United States District Court, D. Arizona
G. Campbell Senior United States District Judge
Imani Magnolia suffers from a delusional disorder that
renders her not competent to stand trial. The government
seeks to administer antipsychotic drugs in order to restore
her to competency, but she refuses medication. The Court held
an evidentiary hearing on October 23, 2018, to determine
whether Defendant should be involuntarily medicated under the
principles of Sell v. United States, 539 U.S. 166
(2003). Doc. 145. Having considered the relevant evidence and
case law, the Court finds that the government has not shown
that Defendant should be medicated against her will.
has been indicted on three counts of filing false liens
against federal employees and one count of conspiracy to do
the same in violation of 18 U.S.C. § 1521. Doc. 14. As
discussed below, the charges are based on Defendant's
filing of liens on the real property of three postal workers.
Doc. 2 at 6.
November 17, 2016, Defendant and her brother (the
co-defendant in this case) went to Camping World RV Sales in
Bellmont, Arizona, to buy a motor home and trailer for
approximately $330, 000. Id. at 3-4. They attempted
to pay with a “promissory note” they had created.
Id. at 4. The note contained Defendant's social
security number, purporting to be an account number, and
claimed to draw on the account of Jacob J. Lew, Secretary of
the U.S. Treasury. Id. Camping World and Chase Bank
refused to accept the note as payment. Id.
and her brother then attempted to use the promissory note to
obtain money orders from the post office, but were declined.
Id. at 5. They continued to visit the post office
and were denied services because they would not present valid
identification. Id. at 6.
mid-December 2016, three postal employees received electronic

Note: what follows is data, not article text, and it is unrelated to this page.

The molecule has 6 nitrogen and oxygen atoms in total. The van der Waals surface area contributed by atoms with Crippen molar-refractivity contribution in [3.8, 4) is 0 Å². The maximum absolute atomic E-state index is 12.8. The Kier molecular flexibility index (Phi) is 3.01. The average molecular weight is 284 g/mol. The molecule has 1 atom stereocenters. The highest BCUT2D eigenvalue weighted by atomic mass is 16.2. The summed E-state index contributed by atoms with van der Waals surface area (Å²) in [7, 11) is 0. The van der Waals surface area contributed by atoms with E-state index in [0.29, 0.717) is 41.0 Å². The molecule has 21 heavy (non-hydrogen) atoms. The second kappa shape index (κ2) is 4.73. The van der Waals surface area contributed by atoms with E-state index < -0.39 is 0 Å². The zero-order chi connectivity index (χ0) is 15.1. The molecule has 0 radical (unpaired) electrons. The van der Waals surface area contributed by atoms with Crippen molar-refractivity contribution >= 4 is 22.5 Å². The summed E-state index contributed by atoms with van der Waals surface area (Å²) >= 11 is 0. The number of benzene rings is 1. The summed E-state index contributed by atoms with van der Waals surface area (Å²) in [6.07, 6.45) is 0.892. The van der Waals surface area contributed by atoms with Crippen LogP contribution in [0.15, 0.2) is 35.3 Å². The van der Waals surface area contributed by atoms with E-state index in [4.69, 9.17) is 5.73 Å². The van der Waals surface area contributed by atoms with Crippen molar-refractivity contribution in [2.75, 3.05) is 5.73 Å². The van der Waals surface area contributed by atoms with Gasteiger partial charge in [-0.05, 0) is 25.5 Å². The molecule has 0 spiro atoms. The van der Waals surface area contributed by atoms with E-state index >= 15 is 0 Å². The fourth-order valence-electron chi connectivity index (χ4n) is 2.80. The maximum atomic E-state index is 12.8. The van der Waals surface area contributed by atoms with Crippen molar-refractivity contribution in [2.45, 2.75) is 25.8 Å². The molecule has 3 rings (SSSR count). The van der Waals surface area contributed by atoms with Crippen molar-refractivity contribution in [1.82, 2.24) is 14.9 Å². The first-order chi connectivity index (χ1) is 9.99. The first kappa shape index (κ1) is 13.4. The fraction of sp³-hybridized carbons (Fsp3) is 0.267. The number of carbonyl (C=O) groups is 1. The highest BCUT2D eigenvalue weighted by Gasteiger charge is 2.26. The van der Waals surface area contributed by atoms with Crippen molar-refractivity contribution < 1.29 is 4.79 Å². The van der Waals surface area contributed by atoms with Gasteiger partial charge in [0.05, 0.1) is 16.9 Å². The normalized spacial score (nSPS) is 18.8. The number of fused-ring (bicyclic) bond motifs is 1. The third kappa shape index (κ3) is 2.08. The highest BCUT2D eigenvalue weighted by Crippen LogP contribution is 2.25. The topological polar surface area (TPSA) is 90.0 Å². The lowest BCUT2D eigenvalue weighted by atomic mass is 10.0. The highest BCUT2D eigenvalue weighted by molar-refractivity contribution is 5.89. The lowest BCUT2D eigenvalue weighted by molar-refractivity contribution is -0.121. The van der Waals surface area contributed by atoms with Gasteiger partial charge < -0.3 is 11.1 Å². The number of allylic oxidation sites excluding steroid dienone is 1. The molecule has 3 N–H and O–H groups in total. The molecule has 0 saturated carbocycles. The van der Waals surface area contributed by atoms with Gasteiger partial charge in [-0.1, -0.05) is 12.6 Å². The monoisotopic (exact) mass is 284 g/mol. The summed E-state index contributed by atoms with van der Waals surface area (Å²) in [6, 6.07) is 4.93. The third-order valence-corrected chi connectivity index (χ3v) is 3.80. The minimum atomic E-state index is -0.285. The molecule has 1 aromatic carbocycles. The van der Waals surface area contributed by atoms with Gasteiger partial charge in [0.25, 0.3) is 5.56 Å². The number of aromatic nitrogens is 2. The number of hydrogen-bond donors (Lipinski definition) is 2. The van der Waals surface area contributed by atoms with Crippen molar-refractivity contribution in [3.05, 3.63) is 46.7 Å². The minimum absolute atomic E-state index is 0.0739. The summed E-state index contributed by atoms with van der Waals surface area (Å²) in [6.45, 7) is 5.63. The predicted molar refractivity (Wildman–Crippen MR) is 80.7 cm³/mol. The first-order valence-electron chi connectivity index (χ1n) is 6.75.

invoices in the amount of $34, 098, 000 from trusts created
by Defendant. Id. at 7. On December 28, 2016,
Defendant filed a 15-page document with the Coconino County
Recorder's Office which placed liens on the real property
of the three postal workers and others who are not federal
employees. Id. The liens purported to secure the
amounts Defendant claimed to be owed by these individuals.
and her brother were arrested in January 2017. Docs. 24-25.
Defendant's brother later pled guilty to count one of the
indictment and was sentenced to 15 months in prison. Docs.
48-50, 86. At her attorney's request, Defendant was
evaluated for competency by clinical psychologist John
Walker, who found that she was suffering from a delusional
disorder, mixed type. Doc. 55-2. During the evaluation,
Defendant stated her beliefs that the United States is a
corporation which operates under a term of international
bankruptcy and anyone “in the higher level of
intelligence” would know this, and that she is a
“secured party creditor” of the United States and
“a bonded official [with] an oath to syntax and
structure.” Id. at 2. She further stated that
the sovereign citizens movement she is alleged to follow
consists of “intelligent people who know what's
going on, ” and the government wants to “suppress
people who know things.” Id. With respect to
the charges against her, Defendant claimed that “God
placed [the] false liens . . . and it's God's